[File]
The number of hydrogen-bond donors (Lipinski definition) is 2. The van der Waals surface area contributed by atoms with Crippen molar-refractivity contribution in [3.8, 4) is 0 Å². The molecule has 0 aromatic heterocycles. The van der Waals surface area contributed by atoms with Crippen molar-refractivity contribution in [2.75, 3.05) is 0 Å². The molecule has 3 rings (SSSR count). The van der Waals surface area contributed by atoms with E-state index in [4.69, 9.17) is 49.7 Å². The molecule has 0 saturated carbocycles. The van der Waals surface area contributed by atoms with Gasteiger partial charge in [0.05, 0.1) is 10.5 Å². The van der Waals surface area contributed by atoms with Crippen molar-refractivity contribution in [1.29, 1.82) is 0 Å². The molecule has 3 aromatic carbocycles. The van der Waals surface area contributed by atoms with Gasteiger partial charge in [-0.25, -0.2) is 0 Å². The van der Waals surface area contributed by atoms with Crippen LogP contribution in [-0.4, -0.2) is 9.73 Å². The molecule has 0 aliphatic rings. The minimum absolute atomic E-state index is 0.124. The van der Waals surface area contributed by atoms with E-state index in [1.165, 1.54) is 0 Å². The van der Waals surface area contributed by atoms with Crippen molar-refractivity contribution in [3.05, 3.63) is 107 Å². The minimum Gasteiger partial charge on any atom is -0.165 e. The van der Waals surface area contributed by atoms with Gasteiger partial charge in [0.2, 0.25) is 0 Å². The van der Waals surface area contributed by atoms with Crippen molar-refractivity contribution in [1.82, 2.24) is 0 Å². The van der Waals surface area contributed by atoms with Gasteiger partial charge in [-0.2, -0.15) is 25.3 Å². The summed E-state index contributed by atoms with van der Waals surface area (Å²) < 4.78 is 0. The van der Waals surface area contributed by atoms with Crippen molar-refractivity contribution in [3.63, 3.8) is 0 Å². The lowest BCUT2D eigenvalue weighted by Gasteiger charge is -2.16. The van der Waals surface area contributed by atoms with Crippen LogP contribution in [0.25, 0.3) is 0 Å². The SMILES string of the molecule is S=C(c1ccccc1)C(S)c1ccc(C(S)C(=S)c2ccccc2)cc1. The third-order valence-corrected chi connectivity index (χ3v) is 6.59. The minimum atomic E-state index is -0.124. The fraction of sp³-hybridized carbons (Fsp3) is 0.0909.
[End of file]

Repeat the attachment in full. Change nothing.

The number of hydrogen-bond donors (Lipinski definition) is 2. The van der Waals surface area contributed by atoms with Crippen molar-refractivity contribution in [3.8, 4) is 0 Å². The molecule has 0 aromatic heterocycles. The van der Waals surface area contributed by atoms with Crippen molar-refractivity contribution in [2.75, 3.05) is 0 Å². The molecule has 3 rings (SSSR count). The van der Waals surface area contributed by atoms with E-state index in [4.69, 9.17) is 49.7 Å². The molecule has 0 saturated carbocycles. The van der Waals surface area contributed by atoms with Gasteiger partial charge in [0.05, 0.1) is 10.5 Å². The van der Waals surface area contributed by atoms with Crippen molar-refractivity contribution in [1.29, 1.82) is 0 Å². The molecule has 3 aromatic carbocycles. The van der Waals surface area contributed by atoms with Gasteiger partial charge in [-0.25, -0.2) is 0 Å². The van der Waals surface area contributed by atoms with Crippen LogP contribution in [-0.4, -0.2) is 9.73 Å². The molecule has 0 aliphatic rings. The minimum absolute atomic E-state index is 0.124. The van der Waals surface area contributed by atoms with E-state index in [1.165, 1.54) is 0 Å². The van der Waals surface area contributed by atoms with Crippen molar-refractivity contribution in [3.05, 3.63) is 107 Å². The minimum Gasteiger partial charge on any atom is -0.165 e. The van der Waals surface area contributed by atoms with Gasteiger partial charge in [0.2, 0.25) is 0 Å². The van der Waals surface area contributed by atoms with Crippen molar-refractivity contribution in [1.82, 2.24) is 0 Å². The van der Waals surface area contributed by atoms with Gasteiger partial charge in [-0.2, -0.15) is 25.3 Å². The summed E-state index contributed by atoms with van der Waals surface area (Å²) < 4.78 is 0. The van der Waals surface area contributed by atoms with Crippen molar-refractivity contribution in [3.63, 3.8) is 0 Å². The lowest BCUT2D eigenvalue weighted by Gasteiger charge is -2.16. The van der Waals surface area contributed by atoms with Crippen LogP contribution in [0.25, 0.3) is 0 Å². The SMILES string of the molecule is S=C(c1ccccc1)C(S)c1ccc(C(S)C(=S)c2ccccc2)cc1. The third-order valence-corrected chi connectivity index (χ3v) is 6.59. The minimum atomic E-state index is -0.124. The fraction of sp³-hybridized carbons (Fsp3) is 0.0909.